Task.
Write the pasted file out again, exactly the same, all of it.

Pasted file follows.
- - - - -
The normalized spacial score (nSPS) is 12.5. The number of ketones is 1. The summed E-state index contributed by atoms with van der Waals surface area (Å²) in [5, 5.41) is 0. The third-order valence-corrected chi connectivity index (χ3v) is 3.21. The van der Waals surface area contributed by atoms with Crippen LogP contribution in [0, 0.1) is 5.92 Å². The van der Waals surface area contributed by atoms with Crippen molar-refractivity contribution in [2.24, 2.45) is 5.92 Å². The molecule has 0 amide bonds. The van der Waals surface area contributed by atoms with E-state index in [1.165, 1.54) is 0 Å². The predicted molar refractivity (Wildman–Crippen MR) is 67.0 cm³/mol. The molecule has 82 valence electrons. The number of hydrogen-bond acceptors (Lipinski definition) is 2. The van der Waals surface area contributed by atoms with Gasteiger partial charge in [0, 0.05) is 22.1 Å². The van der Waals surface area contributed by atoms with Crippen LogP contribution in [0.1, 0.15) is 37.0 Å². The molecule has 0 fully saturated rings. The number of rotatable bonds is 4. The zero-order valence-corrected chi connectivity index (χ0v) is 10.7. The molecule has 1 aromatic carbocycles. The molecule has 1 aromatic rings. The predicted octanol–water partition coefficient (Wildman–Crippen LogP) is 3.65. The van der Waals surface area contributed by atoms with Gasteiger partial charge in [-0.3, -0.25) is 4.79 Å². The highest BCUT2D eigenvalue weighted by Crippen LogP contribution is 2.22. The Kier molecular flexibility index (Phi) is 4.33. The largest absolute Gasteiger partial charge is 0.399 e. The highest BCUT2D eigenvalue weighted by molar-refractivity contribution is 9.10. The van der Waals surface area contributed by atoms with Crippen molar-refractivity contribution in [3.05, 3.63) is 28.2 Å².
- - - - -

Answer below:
The normalized spacial score (nSPS) is 12.5. The number of ketones is 1. The summed E-state index contributed by atoms with van der Waals surface area (Å²) in [5, 5.41) is 0. The third-order valence-corrected chi connectivity index (χ3v) is 3.21. The van der Waals surface area contributed by atoms with Crippen LogP contribution in [0, 0.1) is 5.92 Å². The van der Waals surface area contributed by atoms with Crippen molar-refractivity contribution in [2.24, 2.45) is 5.92 Å². The molecule has 0 amide bonds. The van der Waals surface area contributed by atoms with E-state index in [1.165, 1.54) is 0 Å². The predicted molar refractivity (Wildman–Crippen MR) is 67.0 cm³/mol. The molecule has 82 valence electrons. The number of hydrogen-bond acceptors (Lipinski definition) is 2. The van der Waals surface area contributed by atoms with Gasteiger partial charge in [0, 0.05) is 22.1 Å². The van der Waals surface area contributed by atoms with Crippen LogP contribution in [0.1, 0.15) is 37.0 Å². The molecule has 0 fully saturated rings. The number of rotatable bonds is 4. The zero-order valence-corrected chi connectivity index (χ0v) is 10.7. The molecule has 1 aromatic carbocycles. The molecule has 1 aromatic rings. The predicted octanol–water partition coefficient (Wildman–Crippen LogP) is 3.65. The van der Waals surface area contributed by atoms with Gasteiger partial charge in [-0.3, -0.25) is 4.79 Å². The highest BCUT2D eigenvalue weighted by Crippen LogP contribution is 2.22. The Kier molecular flexibility index (Phi) is 4.33. The largest absolute Gasteiger partial charge is 0.399 e. The highest BCUT2D eigenvalue weighted by molar-refractivity contribution is 9.10. The van der Waals surface area contributed by atoms with Crippen molar-refractivity contribution in [3.05, 3.63) is 28.2 Å².